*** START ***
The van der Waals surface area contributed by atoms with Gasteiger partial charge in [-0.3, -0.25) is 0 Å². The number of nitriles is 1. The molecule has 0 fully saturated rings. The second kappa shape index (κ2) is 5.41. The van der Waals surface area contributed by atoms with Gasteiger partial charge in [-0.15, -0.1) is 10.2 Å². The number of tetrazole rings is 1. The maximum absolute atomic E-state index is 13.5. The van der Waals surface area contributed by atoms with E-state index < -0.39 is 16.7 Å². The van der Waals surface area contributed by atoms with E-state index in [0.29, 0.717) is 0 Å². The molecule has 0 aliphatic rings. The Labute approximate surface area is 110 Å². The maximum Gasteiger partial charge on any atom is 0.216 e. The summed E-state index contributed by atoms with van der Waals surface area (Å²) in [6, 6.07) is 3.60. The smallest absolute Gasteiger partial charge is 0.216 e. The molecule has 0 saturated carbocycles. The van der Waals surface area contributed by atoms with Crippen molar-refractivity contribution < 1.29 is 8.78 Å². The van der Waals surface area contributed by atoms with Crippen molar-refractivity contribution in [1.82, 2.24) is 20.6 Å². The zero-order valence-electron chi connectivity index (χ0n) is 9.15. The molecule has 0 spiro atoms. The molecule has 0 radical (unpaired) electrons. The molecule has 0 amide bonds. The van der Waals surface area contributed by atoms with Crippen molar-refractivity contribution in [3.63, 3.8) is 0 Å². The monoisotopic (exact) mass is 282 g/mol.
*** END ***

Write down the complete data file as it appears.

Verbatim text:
The van der Waals surface area contributed by atoms with Gasteiger partial charge in [-0.3, -0.25) is 0 Å². The number of nitriles is 1. The molecule has 0 fully saturated rings. The second kappa shape index (κ2) is 5.41. The van der Waals surface area contributed by atoms with Gasteiger partial charge in [-0.15, -0.1) is 10.2 Å². The number of tetrazole rings is 1. The maximum absolute atomic E-state index is 13.5. The van der Waals surface area contributed by atoms with E-state index < -0.39 is 16.7 Å². The van der Waals surface area contributed by atoms with E-state index in [0.29, 0.717) is 0 Å². The molecule has 0 aliphatic rings. The Labute approximate surface area is 110 Å². The maximum Gasteiger partial charge on any atom is 0.216 e. The summed E-state index contributed by atoms with van der Waals surface area (Å²) in [6, 6.07) is 3.60. The smallest absolute Gasteiger partial charge is 0.216 e. The molecule has 0 saturated carbocycles. The van der Waals surface area contributed by atoms with Crippen molar-refractivity contribution < 1.29 is 8.78 Å². The van der Waals surface area contributed by atoms with Crippen molar-refractivity contribution in [1.82, 2.24) is 20.6 Å². The zero-order valence-electron chi connectivity index (χ0n) is 9.15. The molecule has 0 spiro atoms. The molecule has 0 radical (unpaired) electrons. The molecule has 0 amide bonds. The van der Waals surface area contributed by atoms with Crippen molar-refractivity contribution in [3.63, 3.8) is 0 Å². The monoisotopic (exact) mass is 282 g/mol.